Twenty-year practice was deemed a tax on nonprofits.
The city of Saint Paul’s controversial street maintenance assessment program has ended 20 years after it began. City officials have opted not to appeal a May ruling by a Ramsey County District Court judge who found the assessments to be a tax improperly levied on all property owners. The result could be a $15 million hole in the city’s 2023 budget unless there is an offsetting increase in property taxes.
The city had faced a July 5 deadline to file an appeal.
“After protracted litigation and the decision of the court, we determined that it’s in the best interest of our community that we identify a more sustainable means of providing this critical service for our residents,” said city attorney Lyndsey Olson.
Officials have decided the city will not be seal coating any streets in 2022. That program was to be funded with about $4 million in assessments, according to Public Works spokesperson Lisa Hiebert. However, other street work is moving forward.
In light of that decision, the city’s Public Works Department has been reviewing its options. Officials have decided that the city will not be seal coating any streets in 2022. That program was to be funded with about $4 million in assessments, according to Public Works spokesperson Lisa Hiebert.
However, other street work is moving forward. “Public Works completed the spring residential street sweeping, is keeping the street lights on, and is still planning to do the arterial mill and overlay projects and fall street sweeping,” Hiebert said.
Mayor Melvin Carter is expected to release his proposed 2023 city budget in August. By then, his administration will have figured out ways to provide street maintenance services going forward. One concern for Public Works is the poor condition of many of the city’s streets. A report released in 2019 indicated that 90 percent of the city’s residential streets will be in poor or failed condition by 2040 unless street maintenance funding is doubled.
A way to get nonprofits to pay for street work.
Saint Paul’s street maintenance assessment program was started in 2002 by then Mayor Randy Kelly as a way to hold the line on property taxes and get the owners of the city’s many tax-exempt properties to help cover the cost of street maintenance. The assessments were extended in subsequent years to cover more and more of the maintenance services along city streets, including tree trimming, streetlighting and sidewalk repair. At its peak, the right-of-way maintenance program covered more than three dozen services and topped $30 million in annual costs.
City officials contend that almost a third of the properties in Saint Paul are owned by nonprofit organizations that are exempt from property taxes. These include colleges and universities, K-12 schools, hospitals, places of worship, railroads, social service agencies and city, county, state and federal governments.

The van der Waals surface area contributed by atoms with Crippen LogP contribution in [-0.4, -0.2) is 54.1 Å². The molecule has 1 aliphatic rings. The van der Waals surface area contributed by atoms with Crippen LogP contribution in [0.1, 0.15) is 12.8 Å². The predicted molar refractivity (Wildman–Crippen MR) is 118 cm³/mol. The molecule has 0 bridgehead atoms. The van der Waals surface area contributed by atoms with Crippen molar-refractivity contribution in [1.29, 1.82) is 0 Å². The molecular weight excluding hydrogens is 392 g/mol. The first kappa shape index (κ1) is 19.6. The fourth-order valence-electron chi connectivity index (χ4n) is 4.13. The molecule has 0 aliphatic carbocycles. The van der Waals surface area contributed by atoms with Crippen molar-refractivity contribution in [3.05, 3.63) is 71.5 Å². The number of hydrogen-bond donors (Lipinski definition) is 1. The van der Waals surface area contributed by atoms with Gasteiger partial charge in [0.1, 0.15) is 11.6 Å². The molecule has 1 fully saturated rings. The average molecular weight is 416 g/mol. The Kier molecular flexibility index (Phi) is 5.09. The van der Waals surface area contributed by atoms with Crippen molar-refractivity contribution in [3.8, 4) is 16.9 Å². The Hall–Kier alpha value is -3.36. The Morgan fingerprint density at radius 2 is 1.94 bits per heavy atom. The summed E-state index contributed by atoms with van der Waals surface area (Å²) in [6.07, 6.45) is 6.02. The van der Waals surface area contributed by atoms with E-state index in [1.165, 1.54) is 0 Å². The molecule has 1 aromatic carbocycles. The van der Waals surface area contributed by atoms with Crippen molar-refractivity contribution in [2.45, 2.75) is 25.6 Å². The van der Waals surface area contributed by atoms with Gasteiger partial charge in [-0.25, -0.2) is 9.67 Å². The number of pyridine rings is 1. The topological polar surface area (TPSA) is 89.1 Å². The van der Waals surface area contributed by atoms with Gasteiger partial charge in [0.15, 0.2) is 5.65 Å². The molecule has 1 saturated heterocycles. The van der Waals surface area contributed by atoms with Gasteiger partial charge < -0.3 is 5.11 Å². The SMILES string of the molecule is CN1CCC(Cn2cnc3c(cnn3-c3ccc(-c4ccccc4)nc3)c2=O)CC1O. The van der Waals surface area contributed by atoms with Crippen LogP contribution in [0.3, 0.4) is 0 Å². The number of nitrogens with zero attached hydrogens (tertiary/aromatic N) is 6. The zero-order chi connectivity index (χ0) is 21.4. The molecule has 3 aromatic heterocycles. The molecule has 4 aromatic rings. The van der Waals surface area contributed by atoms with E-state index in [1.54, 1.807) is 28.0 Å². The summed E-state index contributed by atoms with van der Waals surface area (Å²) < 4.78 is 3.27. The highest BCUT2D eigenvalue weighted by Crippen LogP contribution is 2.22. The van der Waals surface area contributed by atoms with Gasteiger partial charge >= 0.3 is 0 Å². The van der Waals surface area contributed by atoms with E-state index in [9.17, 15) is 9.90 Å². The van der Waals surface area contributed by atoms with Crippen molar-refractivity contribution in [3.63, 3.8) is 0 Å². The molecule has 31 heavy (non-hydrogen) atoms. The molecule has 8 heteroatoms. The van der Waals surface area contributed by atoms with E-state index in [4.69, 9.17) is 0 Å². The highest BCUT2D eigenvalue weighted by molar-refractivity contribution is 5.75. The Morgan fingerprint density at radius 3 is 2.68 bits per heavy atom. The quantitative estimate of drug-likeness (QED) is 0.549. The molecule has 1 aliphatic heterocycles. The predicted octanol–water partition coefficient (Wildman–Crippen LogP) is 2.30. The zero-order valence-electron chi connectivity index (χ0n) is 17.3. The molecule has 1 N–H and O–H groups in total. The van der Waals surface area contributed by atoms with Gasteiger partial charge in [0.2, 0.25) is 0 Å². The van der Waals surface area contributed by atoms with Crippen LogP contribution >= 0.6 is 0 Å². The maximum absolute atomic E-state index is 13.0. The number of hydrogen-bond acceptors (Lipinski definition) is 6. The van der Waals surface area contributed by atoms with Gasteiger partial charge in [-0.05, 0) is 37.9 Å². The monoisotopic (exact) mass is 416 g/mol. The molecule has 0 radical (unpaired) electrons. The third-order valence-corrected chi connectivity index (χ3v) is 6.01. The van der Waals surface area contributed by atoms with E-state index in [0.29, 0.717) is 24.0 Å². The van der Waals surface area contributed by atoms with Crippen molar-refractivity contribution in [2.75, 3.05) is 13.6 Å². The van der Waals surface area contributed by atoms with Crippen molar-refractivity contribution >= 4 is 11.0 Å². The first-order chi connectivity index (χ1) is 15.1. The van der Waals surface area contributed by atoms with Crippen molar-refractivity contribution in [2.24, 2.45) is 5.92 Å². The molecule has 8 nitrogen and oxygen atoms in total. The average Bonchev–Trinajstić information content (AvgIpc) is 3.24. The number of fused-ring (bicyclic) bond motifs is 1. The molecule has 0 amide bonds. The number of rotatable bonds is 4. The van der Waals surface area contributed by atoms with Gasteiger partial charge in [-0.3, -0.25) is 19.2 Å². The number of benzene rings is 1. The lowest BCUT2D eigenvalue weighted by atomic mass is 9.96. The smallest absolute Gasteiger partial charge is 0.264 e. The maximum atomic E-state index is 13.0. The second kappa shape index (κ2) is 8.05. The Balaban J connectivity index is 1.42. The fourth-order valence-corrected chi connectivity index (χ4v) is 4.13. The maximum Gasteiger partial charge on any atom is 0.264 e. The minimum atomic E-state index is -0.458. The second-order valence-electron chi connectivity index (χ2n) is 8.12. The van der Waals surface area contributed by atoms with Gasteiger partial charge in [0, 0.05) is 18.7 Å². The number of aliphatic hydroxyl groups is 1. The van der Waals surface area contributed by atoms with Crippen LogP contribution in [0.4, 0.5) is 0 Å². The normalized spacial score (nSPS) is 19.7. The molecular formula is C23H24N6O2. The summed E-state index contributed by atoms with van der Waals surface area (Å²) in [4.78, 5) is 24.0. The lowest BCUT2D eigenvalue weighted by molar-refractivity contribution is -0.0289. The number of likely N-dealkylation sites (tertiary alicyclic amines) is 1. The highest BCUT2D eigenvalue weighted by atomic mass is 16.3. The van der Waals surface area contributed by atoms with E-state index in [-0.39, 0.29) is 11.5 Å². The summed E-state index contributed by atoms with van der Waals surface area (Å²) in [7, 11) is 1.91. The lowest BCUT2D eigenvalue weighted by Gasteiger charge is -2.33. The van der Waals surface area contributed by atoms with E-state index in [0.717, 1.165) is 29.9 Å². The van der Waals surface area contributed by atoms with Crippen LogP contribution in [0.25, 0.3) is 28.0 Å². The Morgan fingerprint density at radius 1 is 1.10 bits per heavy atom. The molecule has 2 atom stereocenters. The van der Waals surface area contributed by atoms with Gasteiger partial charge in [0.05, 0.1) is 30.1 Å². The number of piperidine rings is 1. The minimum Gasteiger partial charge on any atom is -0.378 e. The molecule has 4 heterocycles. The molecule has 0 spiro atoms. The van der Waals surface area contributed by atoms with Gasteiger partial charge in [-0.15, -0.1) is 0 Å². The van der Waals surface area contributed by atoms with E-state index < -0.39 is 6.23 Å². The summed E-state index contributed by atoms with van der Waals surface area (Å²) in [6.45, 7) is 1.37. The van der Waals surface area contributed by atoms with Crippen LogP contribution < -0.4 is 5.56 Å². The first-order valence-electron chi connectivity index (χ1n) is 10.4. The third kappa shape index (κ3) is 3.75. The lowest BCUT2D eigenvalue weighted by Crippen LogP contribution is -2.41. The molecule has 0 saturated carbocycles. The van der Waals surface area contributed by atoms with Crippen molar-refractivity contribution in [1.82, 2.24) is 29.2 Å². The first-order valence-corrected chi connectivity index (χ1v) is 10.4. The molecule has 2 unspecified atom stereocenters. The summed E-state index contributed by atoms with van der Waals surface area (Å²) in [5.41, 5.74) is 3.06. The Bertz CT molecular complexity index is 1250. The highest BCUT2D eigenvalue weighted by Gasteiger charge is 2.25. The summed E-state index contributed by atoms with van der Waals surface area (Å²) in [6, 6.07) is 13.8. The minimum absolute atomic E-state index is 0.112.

As the assessment program grew, it drew more and more objections from nonprofits. The leaders of downtown churches questioned why they were assessed at the same rate as large corporations in towering buildings that generated much more traffic and wear and tear on the streets.
An illegal form of taxation.
In 2011 attorney Jack Hoeschler filed a lawsuit on behalf of downtown’s First Baptist Church of Saint Paul and the Church of Saint Mary. Hoeschler, who died this past June, contended that the assessments were an illegal form of taxation on nonprofits and that the amount of the assessments exceeded the actual benefits.
The case went all the way to the Minnesota Supreme Court, which in August 2016 issued a ruling that prompted the city to greatly scale back the assessment program. It also led to a 20 percent hike in the city’s property tax levy for 2018 as about $20 million was shifted from the assessments to property taxes.
The 2016 ruling did not end Saint Paul’s street maintenance assessments entirely. Nor did it end the legal battle over what remained of them. In recent years, residential property owners who objected to the assessments for street seal coating joined the fight.
Saint Paul officials argued in court that the city services that were still being charged to all property owners after 2016 could be assessed under a 1967 state law. Ramsey County District Judge Robert Awsumb disagreed. He ordered in May that the remaining assessments cease.
According to attorney Ferdinand Peters, the plaintiffs in the lawsuit are still seeking a settlement from the city over the assessments they paid over the years. “It’s a bit time-consuming due to the number of total cases, but we’ll get it done within a few weeks,” Peters said.
— Jane McClure
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